If I could use one word to describe Springtime Carnivore’s sound I would say “colorful.” The whirl and bounce of the piano melodies spin into the air like gray or blue birds from a magician’s hand, effortless and out of nowhere. Greta Morgan’s voice itself has a sultry timbre that reminds me of green and orange sunrises coming up over hills. Everything about Greta Morgan’s performance Friday night at the Doug Fir showed just how long she’s been a working musician. Her face under the red and blue gels drew the audience’s gaze like lost humans to a bright and crackling fire in the forest. And once there, we were made comfortable by the straightforward ease of her performance. As much as this personality is surely Morgan as a person, she’s also had a decade of performing with bands to get over any stage fright. There was no nervousness as she sang, no mean-streak brought on by insecurity, just confidence and a playfulness that brought the crowd round to itself. Women in zip-up hoodies holding whiskey gingers in plastic cups, and men wearing checkered shirts grinned as they listened to the alluring hooks and soaring vocals. It was easy to be lulled, almost sedated by the sweetness of the songs, but it was Greta Morgan’s onstage charm that won over anyone unconvinced by the music. Her current touring four-piece group brought out the medium tempo grooves and catchy keyboard layers that make the album such an easy one to throw on in the morning.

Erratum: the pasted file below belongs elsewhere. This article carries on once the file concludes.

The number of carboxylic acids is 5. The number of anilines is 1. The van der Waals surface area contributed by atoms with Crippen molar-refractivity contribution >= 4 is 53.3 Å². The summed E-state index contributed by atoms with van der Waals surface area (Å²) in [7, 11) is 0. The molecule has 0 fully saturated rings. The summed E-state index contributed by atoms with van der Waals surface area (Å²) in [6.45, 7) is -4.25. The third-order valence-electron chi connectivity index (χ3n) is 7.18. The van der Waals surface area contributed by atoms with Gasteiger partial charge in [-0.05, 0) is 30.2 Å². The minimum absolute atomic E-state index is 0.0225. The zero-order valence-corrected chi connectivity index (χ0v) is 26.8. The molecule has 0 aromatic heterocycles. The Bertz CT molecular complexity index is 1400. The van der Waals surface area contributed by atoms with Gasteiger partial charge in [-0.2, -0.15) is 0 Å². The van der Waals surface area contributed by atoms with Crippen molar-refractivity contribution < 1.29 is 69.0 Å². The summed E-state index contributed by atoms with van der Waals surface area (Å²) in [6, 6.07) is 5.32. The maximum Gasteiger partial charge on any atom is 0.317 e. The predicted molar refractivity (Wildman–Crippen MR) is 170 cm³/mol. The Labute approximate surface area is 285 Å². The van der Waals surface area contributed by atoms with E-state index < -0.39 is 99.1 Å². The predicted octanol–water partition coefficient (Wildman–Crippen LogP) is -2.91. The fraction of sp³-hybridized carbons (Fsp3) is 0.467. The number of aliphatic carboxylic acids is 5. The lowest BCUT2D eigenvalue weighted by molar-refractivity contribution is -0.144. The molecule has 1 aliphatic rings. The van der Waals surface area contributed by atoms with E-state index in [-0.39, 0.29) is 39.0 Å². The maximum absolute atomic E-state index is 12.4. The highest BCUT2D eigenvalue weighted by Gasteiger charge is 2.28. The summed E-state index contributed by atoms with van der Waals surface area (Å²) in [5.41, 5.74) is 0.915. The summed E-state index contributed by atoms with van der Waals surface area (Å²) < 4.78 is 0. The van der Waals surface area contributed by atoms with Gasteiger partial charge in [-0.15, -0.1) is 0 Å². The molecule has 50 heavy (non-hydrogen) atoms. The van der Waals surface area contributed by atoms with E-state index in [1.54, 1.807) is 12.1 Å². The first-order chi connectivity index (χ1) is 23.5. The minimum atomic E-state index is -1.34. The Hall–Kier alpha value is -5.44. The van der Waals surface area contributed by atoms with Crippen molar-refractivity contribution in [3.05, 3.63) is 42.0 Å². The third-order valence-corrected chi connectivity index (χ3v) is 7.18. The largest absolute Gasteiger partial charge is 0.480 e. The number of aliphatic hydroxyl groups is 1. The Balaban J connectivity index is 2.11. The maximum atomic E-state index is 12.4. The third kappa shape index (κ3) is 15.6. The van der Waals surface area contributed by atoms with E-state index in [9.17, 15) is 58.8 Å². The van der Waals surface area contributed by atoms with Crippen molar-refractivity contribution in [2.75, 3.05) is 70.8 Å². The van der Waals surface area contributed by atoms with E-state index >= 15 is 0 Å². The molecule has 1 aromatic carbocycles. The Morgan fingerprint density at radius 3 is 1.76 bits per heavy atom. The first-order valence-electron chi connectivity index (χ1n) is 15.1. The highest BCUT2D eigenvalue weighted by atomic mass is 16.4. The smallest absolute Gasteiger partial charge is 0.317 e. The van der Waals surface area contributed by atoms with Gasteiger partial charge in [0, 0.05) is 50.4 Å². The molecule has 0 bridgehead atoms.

I talked to her briefly afterwards in the green room while headliners The Dodos worked their way through a spirited set on the other side of a thin wall. When asked where Springtime Carnivore came from she spoke of how she felt she had found a genuine artistic voice, and wanted to make a strong break from previous projects. She referenced Japanese painting culture’s tradition of changing a name only once to represent one’s true voice, suggesting that this project carries a sense of clarity and honesty that she has really connected to. As for the words themselves, a hungry coyote walking over a country road caught her eye one day while she was free writing, and “Springtime Carnivore” has stuck ever since.